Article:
Human resources team at Cameron Mitchell Restaurants

Team Excellence recognizes a department, team or group of individuals that has achieved excellent results by working together to advance their company or organization.

For the human resources team at Cameron Mitchell Restaurants, collaboration is always on the menu. The team not only prioritizes working together within their department, they also focus on collaborating with their colleagues throughout the Columbus-based restaurant chain. Blessed with substantial hospitality experience, HR associates make sure to take into consideration the company's business goals when implementing procedures, says Chuck Davis, vice president of human resources.

“Part of the CMR HR department's success is they understand the business their associates are in, but make it a priority to not get stuck in the day-to-day,” Davis says. “Therefore, the team is able to solve and address different issues by stepping back and seeing the bigger picture.”

The collaborative approach helps employees and their managers better understand and perform their jobs, says Katie Laudick, director of human resources/operating partner. “It comes very natural to us,” she says of the department, which consists of 13 associates.

While some HR departments may see their role as informative—passing on information about rules, regulations and policies to employees who must implement and follow them—the CMR team takes a proactive approach, Laudick says. “We're not just handing it off to operations, we try to think creatively to make sure it works,” she says.

A lot of time is spent examining how things will play out in the restaurants, adds Kristen Hinshaw, director of HR for Rusty Bucket, one of the restaurants in the CMR chain. “We're really good at being realistic, about saying, ‘Is this going to work? Let's collaborate.' There's a lot of conversation to make sure we get it right. You can't just send a memo and be done with it.”

The focus on helping people do their jobs easily and efficiently also contributes to the positive culture that CMR strives for, Laudick says. From the start, Cameron Mitchell focused on creating a work environment where his employees could learn and grow but also find work-life balance, she says.

The HR department continues to work toward that goal, Hinshaw adds. “Cameron has a vision of how he wants to treat people in his organization,” she says. “We're all naturally nurturers and knowing that our leader values that tremendously—that's a really empowering piece. It's OK to explore that in our actions every day.”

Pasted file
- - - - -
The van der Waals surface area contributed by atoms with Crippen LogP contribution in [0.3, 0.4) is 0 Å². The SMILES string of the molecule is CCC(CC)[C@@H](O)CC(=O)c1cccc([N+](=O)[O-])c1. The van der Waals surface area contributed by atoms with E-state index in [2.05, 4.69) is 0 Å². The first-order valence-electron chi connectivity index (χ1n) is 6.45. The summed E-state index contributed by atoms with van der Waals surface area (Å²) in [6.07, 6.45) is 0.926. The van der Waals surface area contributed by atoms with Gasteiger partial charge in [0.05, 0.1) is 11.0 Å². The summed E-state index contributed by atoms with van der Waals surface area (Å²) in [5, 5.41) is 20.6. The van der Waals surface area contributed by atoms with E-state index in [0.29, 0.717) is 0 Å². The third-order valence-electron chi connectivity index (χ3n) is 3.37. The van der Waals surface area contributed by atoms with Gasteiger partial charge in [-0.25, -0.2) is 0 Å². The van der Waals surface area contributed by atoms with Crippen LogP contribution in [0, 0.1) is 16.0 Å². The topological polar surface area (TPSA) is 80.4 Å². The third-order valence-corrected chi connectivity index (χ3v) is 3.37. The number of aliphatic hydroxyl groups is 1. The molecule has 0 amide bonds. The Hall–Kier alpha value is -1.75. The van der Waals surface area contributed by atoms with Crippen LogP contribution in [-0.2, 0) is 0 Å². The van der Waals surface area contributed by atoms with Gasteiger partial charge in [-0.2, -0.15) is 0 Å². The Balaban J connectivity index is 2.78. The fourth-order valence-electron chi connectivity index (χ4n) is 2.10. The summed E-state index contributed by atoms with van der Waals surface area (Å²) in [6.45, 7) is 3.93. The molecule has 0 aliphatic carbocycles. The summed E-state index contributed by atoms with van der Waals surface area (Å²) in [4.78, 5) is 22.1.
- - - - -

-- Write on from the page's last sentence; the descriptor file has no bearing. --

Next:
The company helps people find work-life balance through flexible scheduling and teamwork, Laudick says. CMR has employees who work one day a week, weekends only or add hours in the summer. “[Cameron] has not tried to mold anybody into something,” she says. “He just created an environment that's really healthy and offers really good balance. You're encouraged to find that balance.”

Another cornerstone of the culture is that feedback is continually sought and valued, Laudick says. Associates are welcome to provide suggestions directly to their managers or they can offer them anonymously on the employee hotline. The company also regularly performs employee surveys to gauge satisfaction. Multiple leaders read “every single word” and the results are shared with all associates. Survey suggestions have led to everything from new menu items to changes in restaurant layout. “We look into it and roll it out, or explain why we can't do it,” Laudick says.

All of the attention to culture and employee satisfaction has had positive results for the company, Davis says. Turnover rate at CMR for hourly associates is 55 percent, compared to the national average of nearly 70 percent, he says.

“The HR team at CMR attributes lower turnover rates to hiring the right people, treating them right and helping them grow,” he says. “People are less likely to leave aworkplace where they are happy and growing, which is why this is a top priority of the team.”

Melissa Kossler Dutton is a freelance writer.

Team Excellence, Finalist

Goken America

Over the past two years, Goken America established a nine-person human resources team to help keep up with the Dublin technical services firm's fast growth. With a combined 100 years of professional experience in their field, the HR staffers have supported company strategy through recruiting, onboarding, associate engagement, benefits, compensation administration, training and professional development and many other critical areas.

The HR team has formed collaborative relationships through one-on-one conversations, focus groups, surveys, feedback sessions and other methods. Those interactions have led to a slew of new programs for the 200-employee company, including succession planning, formal recruiting, a wellness program, exit interviews, an ambassador (buddy) program for new hires, management training and a streamlined electronic performance review process.

The programs were customized to fit Goken's business model, culture and diverse population of associates, 75 percent of whom are minority or female. What's more, all this was accomplished while revenue grew 15 percent, earning the company a place on the Inc. 5000 list of the fastest-growing, privately-held companies in the country.

HR staffers also can point to a 6 percent year-over-year improvement in employee retention and a 31-percent improvement in first-year retention. “I have never had the privilege of working with such a high-performing group of HR individuals who exhibit such strong commitment, technical expertise and business acumen,” wrote nominator Bill Nichols, COO for Goken. “They have helped us move from a ‘teenage' startup to a stable and mature business.”